He died at St. Andrews, March 20th, 1661.  Late in the afternoon of the final day of his stormy life, just as the sun was sinking, he was asked by one of the friends standing by the couch.  “What think you now of Christ?”  To which he gave the answer: “Oh that all my brethren in the land may know what a Master I have served, and what peace I have this day!  I shall sleep in Christ, and then I awake I shall be satisfied with His likeness.  This night shall close the door, and put my anchor within the veil; and I shall go away in a sleep by five in the morning.  Glory! Glory: to my Creator and my redeemer forever!  I shall live and adore Him.  Oh for arms to embrace Him!  Oh for a well tuned harp!  Glory, glory dwelleth in Immanuel’s land!”  At precisely five in the morning as predicted, he crossed the border into Immanuel’s land, there to feast his eyes on “the King in His beauty.”

                Here are the lyrics to Anne Ross Cousin’s hymn inspired by these words.

                                “The sands of time are sinking.  The dawn of heaven breaks, the summer morn I’ve sighed for, the fair sweet morn awakes.  Dark, dark has been the midnight, but dayspring is at hand.  And glory, glory dwelleth In Immanuel’s land.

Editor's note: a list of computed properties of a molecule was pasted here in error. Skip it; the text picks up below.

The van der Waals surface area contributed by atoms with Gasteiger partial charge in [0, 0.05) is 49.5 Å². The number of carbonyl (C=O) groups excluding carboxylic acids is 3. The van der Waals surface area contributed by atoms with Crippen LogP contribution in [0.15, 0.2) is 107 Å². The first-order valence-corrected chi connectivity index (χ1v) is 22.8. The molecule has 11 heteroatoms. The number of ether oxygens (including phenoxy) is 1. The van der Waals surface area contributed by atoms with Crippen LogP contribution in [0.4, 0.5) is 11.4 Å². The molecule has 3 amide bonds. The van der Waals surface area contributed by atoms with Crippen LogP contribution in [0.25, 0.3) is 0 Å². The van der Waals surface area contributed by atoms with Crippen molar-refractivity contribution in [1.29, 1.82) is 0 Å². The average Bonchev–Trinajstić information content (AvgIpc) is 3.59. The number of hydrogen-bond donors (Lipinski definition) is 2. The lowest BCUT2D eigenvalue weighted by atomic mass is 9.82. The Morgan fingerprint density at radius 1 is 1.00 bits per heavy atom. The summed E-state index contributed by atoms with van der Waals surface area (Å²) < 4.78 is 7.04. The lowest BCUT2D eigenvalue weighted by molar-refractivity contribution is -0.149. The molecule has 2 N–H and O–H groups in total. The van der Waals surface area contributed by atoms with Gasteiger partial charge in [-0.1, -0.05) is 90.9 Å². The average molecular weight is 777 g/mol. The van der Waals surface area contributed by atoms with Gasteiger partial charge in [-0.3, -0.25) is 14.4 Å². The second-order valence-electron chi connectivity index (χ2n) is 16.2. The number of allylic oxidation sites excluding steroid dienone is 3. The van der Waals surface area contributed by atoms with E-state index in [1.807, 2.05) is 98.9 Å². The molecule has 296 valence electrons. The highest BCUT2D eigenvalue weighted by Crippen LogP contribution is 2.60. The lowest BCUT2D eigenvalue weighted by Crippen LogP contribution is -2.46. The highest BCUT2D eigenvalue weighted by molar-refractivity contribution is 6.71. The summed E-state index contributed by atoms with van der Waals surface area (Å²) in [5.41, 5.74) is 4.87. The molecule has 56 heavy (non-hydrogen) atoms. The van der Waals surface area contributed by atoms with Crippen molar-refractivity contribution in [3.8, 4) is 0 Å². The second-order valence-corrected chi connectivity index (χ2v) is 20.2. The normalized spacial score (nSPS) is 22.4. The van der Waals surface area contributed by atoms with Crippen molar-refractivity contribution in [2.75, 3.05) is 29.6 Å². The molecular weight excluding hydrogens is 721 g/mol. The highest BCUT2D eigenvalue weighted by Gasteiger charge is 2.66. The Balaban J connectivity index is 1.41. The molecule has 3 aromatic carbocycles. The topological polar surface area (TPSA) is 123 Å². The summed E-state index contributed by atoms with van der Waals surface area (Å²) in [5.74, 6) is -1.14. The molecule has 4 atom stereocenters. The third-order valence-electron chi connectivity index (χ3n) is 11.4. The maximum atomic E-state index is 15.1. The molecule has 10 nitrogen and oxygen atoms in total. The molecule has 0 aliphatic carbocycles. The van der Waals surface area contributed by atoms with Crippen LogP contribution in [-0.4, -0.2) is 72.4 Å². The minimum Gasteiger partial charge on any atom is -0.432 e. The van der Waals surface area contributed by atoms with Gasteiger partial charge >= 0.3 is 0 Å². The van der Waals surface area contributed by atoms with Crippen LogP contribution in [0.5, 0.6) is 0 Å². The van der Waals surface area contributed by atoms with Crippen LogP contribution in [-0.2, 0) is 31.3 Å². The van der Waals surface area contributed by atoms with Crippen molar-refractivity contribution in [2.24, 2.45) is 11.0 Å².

Oh, Christ, He is the fountain, the deep sweet well of love; the streams on earth I’ve tasted, more deep I’ll drink above;  There to an ocean fullness, His mercy doth expand, and glory, glory dwelleth in Immanuel’s land.

                                With mercy and with judgment, my web of time He wove, and aye the dews of sorrow, were lustred with His love.  I’ll bless the heart that planned, when throned where glory dwelleth in Immanuel’s land.

                                Oh, I am my Beloved’s, and my beloved’s mine; He brings a poor vile sinner into His “house of wine.”  I stand upon His merit; I know no safer stand, not e’en where glory dwelleth in Immanuel’s land.

                                The bride eyes not her garment, but her dear bridegroom’s face; I will not gaze at glory, but on my King of grace; not at the crown He giveth, but on His pierced hand: The Lamb is all the glory of Immanuel’s land.”

                The original version of this hymn contained over twenty verses.  Our modern version has retained these five.  I want to draw your attention to one of the other verses however as it expresses the hope that is ours in Christ in the Gospel message.  Ours is indeed a resurrection faith.